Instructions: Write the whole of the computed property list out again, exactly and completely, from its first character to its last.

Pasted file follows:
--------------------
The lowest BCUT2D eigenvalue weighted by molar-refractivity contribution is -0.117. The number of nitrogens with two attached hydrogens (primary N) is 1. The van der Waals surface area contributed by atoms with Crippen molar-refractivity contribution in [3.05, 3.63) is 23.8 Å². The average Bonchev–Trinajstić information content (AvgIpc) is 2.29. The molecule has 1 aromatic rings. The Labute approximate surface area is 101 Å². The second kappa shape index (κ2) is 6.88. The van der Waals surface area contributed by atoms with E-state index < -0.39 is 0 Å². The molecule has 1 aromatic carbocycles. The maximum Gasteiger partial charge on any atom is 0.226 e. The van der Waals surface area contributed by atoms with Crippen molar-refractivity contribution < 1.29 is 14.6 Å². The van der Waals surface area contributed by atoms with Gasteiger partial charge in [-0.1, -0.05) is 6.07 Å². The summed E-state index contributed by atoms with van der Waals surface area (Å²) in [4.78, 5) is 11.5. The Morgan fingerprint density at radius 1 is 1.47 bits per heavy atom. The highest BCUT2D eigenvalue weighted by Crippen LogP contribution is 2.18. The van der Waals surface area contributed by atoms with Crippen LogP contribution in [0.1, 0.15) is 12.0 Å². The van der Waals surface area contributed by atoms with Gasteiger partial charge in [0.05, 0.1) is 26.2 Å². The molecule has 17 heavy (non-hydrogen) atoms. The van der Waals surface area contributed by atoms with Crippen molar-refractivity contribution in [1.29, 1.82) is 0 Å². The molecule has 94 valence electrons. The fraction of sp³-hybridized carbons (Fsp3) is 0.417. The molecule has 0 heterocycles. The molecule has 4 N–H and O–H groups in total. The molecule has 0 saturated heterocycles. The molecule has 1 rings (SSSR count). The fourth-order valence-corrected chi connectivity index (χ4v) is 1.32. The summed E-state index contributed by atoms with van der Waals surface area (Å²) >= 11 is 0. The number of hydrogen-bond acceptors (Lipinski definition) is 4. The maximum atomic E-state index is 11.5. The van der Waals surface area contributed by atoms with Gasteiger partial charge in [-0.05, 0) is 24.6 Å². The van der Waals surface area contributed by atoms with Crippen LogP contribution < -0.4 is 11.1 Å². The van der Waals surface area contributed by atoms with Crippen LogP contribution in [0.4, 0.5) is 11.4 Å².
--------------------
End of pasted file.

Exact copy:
The lowest BCUT2D eigenvalue weighted by molar-refractivity contribution is -0.117. The number of nitrogens with two attached hydrogens (primary N) is 1. The van der Waals surface area contributed by atoms with Crippen molar-refractivity contribution in [3.05, 3.63) is 23.8 Å². The average Bonchev–Trinajstić information content (AvgIpc) is 2.29. The molecule has 1 aromatic rings. The Labute approximate surface area is 101 Å². The second kappa shape index (κ2) is 6.88. The van der Waals surface area contributed by atoms with E-state index < -0.39 is 0 Å². The molecule has 1 aromatic carbocycles. The maximum Gasteiger partial charge on any atom is 0.226 e. The van der Waals surface area contributed by atoms with Crippen molar-refractivity contribution < 1.29 is 14.6 Å². The van der Waals surface area contributed by atoms with Gasteiger partial charge in [-0.1, -0.05) is 6.07 Å². The summed E-state index contributed by atoms with van der Waals surface area (Å²) in [4.78, 5) is 11.5. The Morgan fingerprint density at radius 1 is 1.47 bits per heavy atom. The highest BCUT2D eigenvalue weighted by Crippen LogP contribution is 2.18. The van der Waals surface area contributed by atoms with Crippen LogP contribution in [0.1, 0.15) is 12.0 Å². The van der Waals surface area contributed by atoms with Gasteiger partial charge in [0.05, 0.1) is 26.2 Å². The molecule has 17 heavy (non-hydrogen) atoms. The van der Waals surface area contributed by atoms with Crippen molar-refractivity contribution in [1.29, 1.82) is 0 Å². The molecule has 94 valence electrons. The fraction of sp³-hybridized carbons (Fsp3) is 0.417. The molecule has 0 heterocycles. The molecule has 4 N–H and O–H groups in total. The molecule has 0 saturated heterocycles. The molecule has 1 rings (SSSR count). The fourth-order valence-corrected chi connectivity index (χ4v) is 1.32. The summed E-state index contributed by atoms with van der Waals surface area (Å²) >= 11 is 0. The number of hydrogen-bond acceptors (Lipinski definition) is 4. The maximum atomic E-state index is 11.5. The van der Waals surface area contributed by atoms with Gasteiger partial charge in [-0.05, 0) is 24.6 Å². The van der Waals surface area contributed by atoms with Crippen LogP contribution < -0.4 is 11.1 Å². The van der Waals surface area contributed by atoms with Crippen LogP contribution in [0.4, 0.5) is 11.4 Å².